Once she had come to power she met face-to-face with European invaders and worked tirelessly to stop the slave trades in her kingdom and was successful on some occasions. Being such a bold and no-nonsense “heathen” woman, she struck fear into the hearts of her enemies at the time. 

One of the most famous stories involves a Portuguese governor insisting she sit on a mat at his feet rather than in a chair to discuss a treaty. She would not tolerate being treated like a subordinate, so she ordered one of her servants to get down on all fours so she could sit down on his back and be eye-to-eye, thus equal to the governor. 

This story led to more stories of her owning a large male harem, watching the men fight to the death to spend the night with her, only to have the winner killed the next morning. Lastly, she supposedly indulged in cannibalism to intimidate neighboring tribes and potential enemies.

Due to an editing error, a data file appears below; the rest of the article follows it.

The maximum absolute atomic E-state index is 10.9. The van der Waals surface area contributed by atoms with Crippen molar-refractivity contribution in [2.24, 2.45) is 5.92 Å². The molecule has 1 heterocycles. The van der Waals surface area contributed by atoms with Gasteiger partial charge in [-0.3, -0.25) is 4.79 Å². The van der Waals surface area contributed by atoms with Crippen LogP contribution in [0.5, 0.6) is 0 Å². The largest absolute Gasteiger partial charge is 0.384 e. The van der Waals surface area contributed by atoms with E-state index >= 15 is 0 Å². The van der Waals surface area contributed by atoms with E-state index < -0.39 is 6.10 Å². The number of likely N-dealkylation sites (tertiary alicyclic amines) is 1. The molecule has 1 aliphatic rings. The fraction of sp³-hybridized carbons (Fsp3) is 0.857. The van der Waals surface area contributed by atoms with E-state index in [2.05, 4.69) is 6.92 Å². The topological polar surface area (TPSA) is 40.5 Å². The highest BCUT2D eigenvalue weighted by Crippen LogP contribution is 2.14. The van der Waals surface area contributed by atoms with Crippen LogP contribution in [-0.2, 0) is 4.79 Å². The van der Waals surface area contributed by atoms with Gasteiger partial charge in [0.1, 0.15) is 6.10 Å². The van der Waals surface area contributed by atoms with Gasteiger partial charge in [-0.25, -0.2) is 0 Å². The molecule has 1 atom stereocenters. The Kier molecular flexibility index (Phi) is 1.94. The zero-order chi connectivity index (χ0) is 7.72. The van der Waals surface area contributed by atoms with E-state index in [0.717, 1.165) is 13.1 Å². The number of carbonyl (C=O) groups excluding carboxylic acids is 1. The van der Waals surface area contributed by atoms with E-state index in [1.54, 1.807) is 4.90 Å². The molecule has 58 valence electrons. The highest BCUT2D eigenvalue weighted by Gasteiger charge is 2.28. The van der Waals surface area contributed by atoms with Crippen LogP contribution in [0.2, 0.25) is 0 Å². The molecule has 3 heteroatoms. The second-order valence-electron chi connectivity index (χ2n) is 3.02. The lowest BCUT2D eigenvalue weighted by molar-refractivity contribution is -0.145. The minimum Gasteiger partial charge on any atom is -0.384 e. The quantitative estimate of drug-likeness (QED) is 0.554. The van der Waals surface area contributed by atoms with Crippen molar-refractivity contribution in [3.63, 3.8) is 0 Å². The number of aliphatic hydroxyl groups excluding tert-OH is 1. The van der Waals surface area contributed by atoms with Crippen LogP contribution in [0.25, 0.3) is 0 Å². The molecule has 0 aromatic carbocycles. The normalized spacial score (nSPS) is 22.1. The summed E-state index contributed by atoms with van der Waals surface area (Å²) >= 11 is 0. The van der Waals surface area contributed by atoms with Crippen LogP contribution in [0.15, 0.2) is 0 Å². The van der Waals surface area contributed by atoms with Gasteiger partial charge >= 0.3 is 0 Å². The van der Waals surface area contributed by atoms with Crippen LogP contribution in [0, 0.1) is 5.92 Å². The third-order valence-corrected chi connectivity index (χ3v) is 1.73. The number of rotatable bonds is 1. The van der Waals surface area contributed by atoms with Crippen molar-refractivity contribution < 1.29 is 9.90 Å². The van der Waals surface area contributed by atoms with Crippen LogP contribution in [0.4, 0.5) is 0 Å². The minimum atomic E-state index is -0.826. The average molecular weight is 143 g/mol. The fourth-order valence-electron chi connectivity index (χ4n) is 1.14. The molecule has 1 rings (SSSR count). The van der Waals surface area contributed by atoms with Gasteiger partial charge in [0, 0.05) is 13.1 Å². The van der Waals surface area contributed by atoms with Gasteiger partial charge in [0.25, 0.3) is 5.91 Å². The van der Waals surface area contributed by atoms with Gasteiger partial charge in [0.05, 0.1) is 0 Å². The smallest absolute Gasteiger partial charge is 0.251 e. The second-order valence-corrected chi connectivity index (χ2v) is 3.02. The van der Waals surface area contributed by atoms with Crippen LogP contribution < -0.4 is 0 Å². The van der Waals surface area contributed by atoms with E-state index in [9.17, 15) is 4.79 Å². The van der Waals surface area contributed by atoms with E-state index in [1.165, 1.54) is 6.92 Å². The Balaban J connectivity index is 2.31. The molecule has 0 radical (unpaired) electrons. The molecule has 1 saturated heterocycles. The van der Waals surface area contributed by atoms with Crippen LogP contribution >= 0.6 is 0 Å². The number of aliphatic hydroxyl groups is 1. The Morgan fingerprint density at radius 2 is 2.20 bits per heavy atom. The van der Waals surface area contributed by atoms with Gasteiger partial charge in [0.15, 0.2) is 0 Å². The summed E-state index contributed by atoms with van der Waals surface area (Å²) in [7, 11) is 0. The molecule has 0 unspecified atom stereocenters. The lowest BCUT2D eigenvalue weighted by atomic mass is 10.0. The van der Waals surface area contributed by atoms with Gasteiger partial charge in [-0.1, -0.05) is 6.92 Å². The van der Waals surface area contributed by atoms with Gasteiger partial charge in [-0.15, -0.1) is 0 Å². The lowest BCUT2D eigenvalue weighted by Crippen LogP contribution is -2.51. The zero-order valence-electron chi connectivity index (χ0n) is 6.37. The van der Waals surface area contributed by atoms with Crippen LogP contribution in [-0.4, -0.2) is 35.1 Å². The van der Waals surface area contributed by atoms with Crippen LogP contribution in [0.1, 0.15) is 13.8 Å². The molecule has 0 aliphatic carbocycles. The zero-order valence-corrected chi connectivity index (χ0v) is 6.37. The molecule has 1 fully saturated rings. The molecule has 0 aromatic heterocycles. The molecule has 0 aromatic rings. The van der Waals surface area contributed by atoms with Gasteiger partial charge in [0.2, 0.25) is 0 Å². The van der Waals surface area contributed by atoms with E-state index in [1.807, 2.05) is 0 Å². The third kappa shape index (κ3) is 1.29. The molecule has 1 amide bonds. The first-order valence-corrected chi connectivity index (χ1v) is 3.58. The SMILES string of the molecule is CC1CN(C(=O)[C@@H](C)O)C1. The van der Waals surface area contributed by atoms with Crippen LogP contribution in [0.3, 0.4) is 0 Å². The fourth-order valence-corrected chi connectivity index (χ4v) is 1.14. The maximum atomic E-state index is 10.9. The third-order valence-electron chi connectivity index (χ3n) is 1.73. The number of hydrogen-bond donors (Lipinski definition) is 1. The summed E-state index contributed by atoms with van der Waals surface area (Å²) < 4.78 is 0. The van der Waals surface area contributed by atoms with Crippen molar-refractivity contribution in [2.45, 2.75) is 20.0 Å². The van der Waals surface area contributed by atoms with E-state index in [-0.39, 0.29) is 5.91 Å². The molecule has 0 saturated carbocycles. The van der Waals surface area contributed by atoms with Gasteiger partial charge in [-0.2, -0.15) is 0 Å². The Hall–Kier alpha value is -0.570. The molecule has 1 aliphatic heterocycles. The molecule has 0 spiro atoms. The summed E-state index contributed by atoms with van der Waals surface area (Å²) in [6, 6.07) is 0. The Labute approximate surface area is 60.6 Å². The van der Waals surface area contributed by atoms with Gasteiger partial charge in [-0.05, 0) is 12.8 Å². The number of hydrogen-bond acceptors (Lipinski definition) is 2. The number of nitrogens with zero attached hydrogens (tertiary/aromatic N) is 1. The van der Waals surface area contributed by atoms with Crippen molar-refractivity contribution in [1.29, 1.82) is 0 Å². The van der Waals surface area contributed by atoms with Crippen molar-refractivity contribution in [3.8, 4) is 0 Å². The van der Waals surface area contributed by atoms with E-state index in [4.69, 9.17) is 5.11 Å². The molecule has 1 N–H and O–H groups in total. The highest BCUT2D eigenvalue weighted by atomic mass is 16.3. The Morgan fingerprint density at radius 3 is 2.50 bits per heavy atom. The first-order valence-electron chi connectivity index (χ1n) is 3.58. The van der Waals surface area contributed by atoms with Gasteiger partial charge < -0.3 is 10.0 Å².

As she fell from power without an heir to her throne, she still worked to resettle former slaves and give women back the right to bear children. Though many had attempted to dethrone her, she died peacefully at age 80 and her legacy still lives on.

Today, she is remembered in Angola for her political and diplomatic acumen, great wit and intelligence, as well as her brilliant military tactics. In time, Portugal and most of Europe would come to respect her. A major street in Luanda is named after her, and a statue of her was placed in Kinaxixi on an impressive square. Angolan women are often married near the statue, especially on Thursdays and Fridays.


Top 10 Favorite Historical Female Figures in History: (Requested by Anonymous & Not in Order).